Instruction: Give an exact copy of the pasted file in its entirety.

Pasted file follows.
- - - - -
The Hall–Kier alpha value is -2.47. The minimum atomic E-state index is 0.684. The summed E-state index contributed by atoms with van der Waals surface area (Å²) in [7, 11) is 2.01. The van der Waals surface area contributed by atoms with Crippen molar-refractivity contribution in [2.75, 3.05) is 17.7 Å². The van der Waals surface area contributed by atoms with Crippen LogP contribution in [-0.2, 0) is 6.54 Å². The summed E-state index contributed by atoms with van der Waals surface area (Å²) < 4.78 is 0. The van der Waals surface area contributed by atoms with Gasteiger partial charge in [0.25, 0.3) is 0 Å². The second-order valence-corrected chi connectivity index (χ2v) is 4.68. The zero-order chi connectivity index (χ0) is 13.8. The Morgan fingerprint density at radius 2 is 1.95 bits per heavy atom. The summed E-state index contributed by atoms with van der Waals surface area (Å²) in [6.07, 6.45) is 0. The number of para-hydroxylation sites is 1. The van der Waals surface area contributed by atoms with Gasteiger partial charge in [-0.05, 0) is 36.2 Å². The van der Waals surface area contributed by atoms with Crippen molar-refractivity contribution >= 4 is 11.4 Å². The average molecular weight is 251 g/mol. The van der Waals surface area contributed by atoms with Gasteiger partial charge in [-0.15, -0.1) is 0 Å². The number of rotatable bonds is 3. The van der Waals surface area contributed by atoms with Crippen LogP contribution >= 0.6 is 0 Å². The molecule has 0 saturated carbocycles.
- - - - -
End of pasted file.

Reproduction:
The Hall–Kier alpha value is -2.47. The minimum atomic E-state index is 0.684. The summed E-state index contributed by atoms with van der Waals surface area (Å²) in [7, 11) is 2.01. The van der Waals surface area contributed by atoms with Crippen molar-refractivity contribution in [2.75, 3.05) is 17.7 Å². The van der Waals surface area contributed by atoms with Crippen LogP contribution in [-0.2, 0) is 6.54 Å². The summed E-state index contributed by atoms with van der Waals surface area (Å²) < 4.78 is 0. The van der Waals surface area contributed by atoms with Gasteiger partial charge in [0.25, 0.3) is 0 Å². The second-order valence-corrected chi connectivity index (χ2v) is 4.68. The zero-order chi connectivity index (χ0) is 13.8. The Morgan fingerprint density at radius 2 is 1.95 bits per heavy atom. The summed E-state index contributed by atoms with van der Waals surface area (Å²) in [6.07, 6.45) is 0. The number of para-hydroxylation sites is 1. The van der Waals surface area contributed by atoms with Gasteiger partial charge in [-0.05, 0) is 36.2 Å². The van der Waals surface area contributed by atoms with Crippen molar-refractivity contribution >= 4 is 11.4 Å². The average molecular weight is 251 g/mol. The van der Waals surface area contributed by atoms with Gasteiger partial charge in [-0.15, -0.1) is 0 Å². The number of rotatable bonds is 3. The van der Waals surface area contributed by atoms with Crippen LogP contribution >= 0.6 is 0 Å². The molecule has 0 saturated carbocycles.